The WOTC tax credit amount equals a percentage of qualified wages paid in a given tax year to an employee certified by the DLA as a member of one of the groups specified in the law.
Updates for Employers Claiming the Employee Retention Credit
Will you be claiming the Employee Retention Credit (ERC)? Be sure to understand these recent updates to maximize your credit.
ERC Guidance through 2021
The latest guidance issued by the IRS in Notice 2021-49 addresses changes made by the American Rescue Plan Act of 2021 (ARP) to the ERC that apply to the third and fourth quarters of 2021. Key changes include:
Making the credit available to eligible employers that pay qualified wages after June 30, 2021, and before January 1, 2022;
Expanding the definition of eligible employers to include “recovery startup businesses;”
Adjusting the definition of qualified wages for “severely financially distressed employers;” and
Stating that the ERC does not apply to qualified wages taken into account as payroll costs related to a shuttered venue grant under section 324 of the Economic Aid to Hard-Hit Small Businesses, Non-Profits, and Venues Act, or a restaurant revitalization grant under section 5003 of the ARP.
The notice also answers common questions about the ERC for both 2020 and 2021, including:
The definition of a full-time employee and whether that definition includes full-time equivalents.
The treatment of tips as qualified wages and the interaction with the section 45B credit.
The timing of the qualified wages deduction disallowance and whether taxpayers that already filed an income tax return must amend that return after claiming the credit on an adjusted employment tax return.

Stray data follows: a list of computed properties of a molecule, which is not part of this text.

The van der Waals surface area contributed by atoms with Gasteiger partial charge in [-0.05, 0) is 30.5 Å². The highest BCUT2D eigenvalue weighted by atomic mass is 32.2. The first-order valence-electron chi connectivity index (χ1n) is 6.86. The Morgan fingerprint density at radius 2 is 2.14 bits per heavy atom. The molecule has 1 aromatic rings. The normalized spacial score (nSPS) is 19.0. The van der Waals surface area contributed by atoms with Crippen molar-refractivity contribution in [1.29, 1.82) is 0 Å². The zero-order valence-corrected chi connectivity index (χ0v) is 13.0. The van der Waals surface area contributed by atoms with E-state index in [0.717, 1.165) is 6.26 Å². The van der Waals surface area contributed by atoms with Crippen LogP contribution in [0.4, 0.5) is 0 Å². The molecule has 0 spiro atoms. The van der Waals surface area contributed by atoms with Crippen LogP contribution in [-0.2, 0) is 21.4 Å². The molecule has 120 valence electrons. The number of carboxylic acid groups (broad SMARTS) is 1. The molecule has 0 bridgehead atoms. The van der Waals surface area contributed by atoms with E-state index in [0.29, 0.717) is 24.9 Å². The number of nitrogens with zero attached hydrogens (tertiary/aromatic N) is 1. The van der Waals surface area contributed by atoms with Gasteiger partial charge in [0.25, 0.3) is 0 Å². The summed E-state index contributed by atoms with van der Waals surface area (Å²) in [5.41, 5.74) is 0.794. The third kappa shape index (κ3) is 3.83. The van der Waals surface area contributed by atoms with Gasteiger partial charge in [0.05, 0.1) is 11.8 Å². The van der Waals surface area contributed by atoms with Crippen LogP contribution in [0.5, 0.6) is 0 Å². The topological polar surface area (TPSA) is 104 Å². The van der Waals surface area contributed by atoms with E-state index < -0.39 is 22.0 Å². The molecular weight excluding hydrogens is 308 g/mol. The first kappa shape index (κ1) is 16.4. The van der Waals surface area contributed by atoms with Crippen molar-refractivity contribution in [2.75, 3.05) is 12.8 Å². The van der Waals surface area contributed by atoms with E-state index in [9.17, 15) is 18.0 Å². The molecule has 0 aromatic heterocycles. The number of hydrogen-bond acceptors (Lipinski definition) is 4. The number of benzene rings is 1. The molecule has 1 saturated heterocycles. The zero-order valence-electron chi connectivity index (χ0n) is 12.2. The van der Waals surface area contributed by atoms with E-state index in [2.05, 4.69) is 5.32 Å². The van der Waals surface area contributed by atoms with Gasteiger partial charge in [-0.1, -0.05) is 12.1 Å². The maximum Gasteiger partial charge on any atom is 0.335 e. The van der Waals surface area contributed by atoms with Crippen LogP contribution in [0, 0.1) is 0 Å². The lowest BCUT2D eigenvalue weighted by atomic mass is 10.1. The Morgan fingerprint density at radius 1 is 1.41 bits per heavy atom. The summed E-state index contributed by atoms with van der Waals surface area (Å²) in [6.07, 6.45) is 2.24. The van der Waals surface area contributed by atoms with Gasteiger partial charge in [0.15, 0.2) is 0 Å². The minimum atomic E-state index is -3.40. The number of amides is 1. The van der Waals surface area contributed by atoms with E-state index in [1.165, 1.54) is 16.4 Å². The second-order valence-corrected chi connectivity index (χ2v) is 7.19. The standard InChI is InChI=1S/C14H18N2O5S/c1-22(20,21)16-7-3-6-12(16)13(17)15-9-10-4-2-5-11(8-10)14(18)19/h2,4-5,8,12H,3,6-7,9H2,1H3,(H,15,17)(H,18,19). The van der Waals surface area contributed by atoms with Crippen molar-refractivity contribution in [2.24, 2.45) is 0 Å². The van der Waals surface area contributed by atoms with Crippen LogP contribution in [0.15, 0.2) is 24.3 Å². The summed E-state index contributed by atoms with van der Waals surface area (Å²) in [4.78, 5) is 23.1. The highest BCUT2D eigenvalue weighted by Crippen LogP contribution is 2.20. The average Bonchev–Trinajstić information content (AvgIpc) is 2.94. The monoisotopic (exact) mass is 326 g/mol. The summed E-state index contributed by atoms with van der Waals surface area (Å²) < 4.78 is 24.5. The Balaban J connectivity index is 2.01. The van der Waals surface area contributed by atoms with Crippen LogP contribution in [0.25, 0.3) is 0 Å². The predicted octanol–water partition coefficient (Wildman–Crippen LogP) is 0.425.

Whether wages paid to majority owners and their spouses may be treated as qualified wages.
You can find detailed answers and information in the full notice.
How can I claim the ERC?
Employers claim the ERC on their employment tax return, typically Form 941, or adjusted employment tax return, generally Form 941-X. If a reduction in the employer’s employment tax deposits does not cover the credit, certain employers may receive an advance payment from the IRS by submitting Form 7200.
Safe Harbor on Gross Receipts
The government also recently issued a safe harbor allowing employers to exclude certain items from their gross receipts solely to determine the ERC eligibility. These items are:
The amount of forgiveness of a Paycheck Protection Program (PPP) Loan;
Shuttered Venue Operators Grants under the Economic Aid to Hard-Hit Small Businesses, Non-Profits, and Venues Act; and
Restaurant Revitalization Grants under the American Rescue Plan Act of 2021.
How can I apply the ERC safe harbor?
To apply the safe harbor, exclude these amounts to determine whether you are eligible for a calendar quarter to claim the ERC on your business tax return. You must apply the safe harbor consistently by excluding the amounts from your gross receipts for each calendar quarter in which gross receipts are relevant to ERC eligibility.
You do not have to apply for the safe harbor, and it does not permit the exclusion of the above amounts from gross receipts for any other federal tax purpose.
Hopefully, these simplified highlights reduce some of your stress and help you maximize your tax benefits. Check our blog regularly for important tax and accounting news. If you have any questions about your employer taxes or overall accounting, contact us at 603-505-2368 or schedule a complimentary consultation to find out how we can help you today!